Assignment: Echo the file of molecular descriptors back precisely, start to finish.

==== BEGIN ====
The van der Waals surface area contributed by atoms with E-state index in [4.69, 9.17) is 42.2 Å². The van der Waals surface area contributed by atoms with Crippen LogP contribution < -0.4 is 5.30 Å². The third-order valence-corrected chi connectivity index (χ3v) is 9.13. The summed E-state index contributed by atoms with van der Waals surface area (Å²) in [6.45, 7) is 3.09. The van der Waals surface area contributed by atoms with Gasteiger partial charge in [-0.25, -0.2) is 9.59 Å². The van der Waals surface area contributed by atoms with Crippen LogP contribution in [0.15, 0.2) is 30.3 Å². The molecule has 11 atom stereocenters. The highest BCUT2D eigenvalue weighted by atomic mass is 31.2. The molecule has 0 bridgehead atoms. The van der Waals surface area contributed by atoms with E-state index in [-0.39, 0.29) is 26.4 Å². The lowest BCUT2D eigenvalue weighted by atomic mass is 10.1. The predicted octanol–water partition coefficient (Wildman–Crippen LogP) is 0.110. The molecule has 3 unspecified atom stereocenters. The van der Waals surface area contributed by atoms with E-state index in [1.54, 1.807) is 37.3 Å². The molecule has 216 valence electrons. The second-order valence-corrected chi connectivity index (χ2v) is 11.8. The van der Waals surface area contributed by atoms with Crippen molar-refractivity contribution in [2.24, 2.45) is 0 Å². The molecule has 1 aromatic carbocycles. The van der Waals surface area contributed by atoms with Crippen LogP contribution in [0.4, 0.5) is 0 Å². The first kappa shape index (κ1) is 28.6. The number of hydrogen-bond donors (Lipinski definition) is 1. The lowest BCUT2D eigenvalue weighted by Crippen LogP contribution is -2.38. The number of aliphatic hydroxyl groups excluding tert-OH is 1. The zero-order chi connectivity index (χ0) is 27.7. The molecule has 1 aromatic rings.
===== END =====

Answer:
The van der Waals surface area contributed by atoms with E-state index in [4.69, 9.17) is 42.2 Å². The van der Waals surface area contributed by atoms with Crippen LogP contribution < -0.4 is 5.30 Å². The third-order valence-corrected chi connectivity index (χ3v) is 9.13. The summed E-state index contributed by atoms with van der Waals surface area (Å²) in [6.45, 7) is 3.09. The van der Waals surface area contributed by atoms with Gasteiger partial charge in [-0.25, -0.2) is 9.59 Å². The van der Waals surface area contributed by atoms with Crippen LogP contribution in [0.15, 0.2) is 30.3 Å². The molecule has 11 atom stereocenters. The highest BCUT2D eigenvalue weighted by atomic mass is 31.2. The molecule has 0 bridgehead atoms. The van der Waals surface area contributed by atoms with E-state index in [-0.39, 0.29) is 26.4 Å². The lowest BCUT2D eigenvalue weighted by atomic mass is 10.1. The predicted octanol–water partition coefficient (Wildman–Crippen LogP) is 0.110. The molecule has 3 unspecified atom stereocenters. The van der Waals surface area contributed by atoms with E-state index in [1.54, 1.807) is 37.3 Å². The molecule has 216 valence electrons. The second-order valence-corrected chi connectivity index (χ2v) is 11.8. The van der Waals surface area contributed by atoms with Crippen molar-refractivity contribution in [2.24, 2.45) is 0 Å². The molecule has 1 aromatic carbocycles. The van der Waals surface area contributed by atoms with Crippen LogP contribution in [0.4, 0.5) is 0 Å². The first kappa shape index (κ1) is 28.6. The number of hydrogen-bond donors (Lipinski definition) is 1. The lowest BCUT2D eigenvalue weighted by Crippen LogP contribution is -2.38. The number of aliphatic hydroxyl groups excluding tert-OH is 1. The zero-order chi connectivity index (χ0) is 27.7. The molecule has 1 aromatic rings.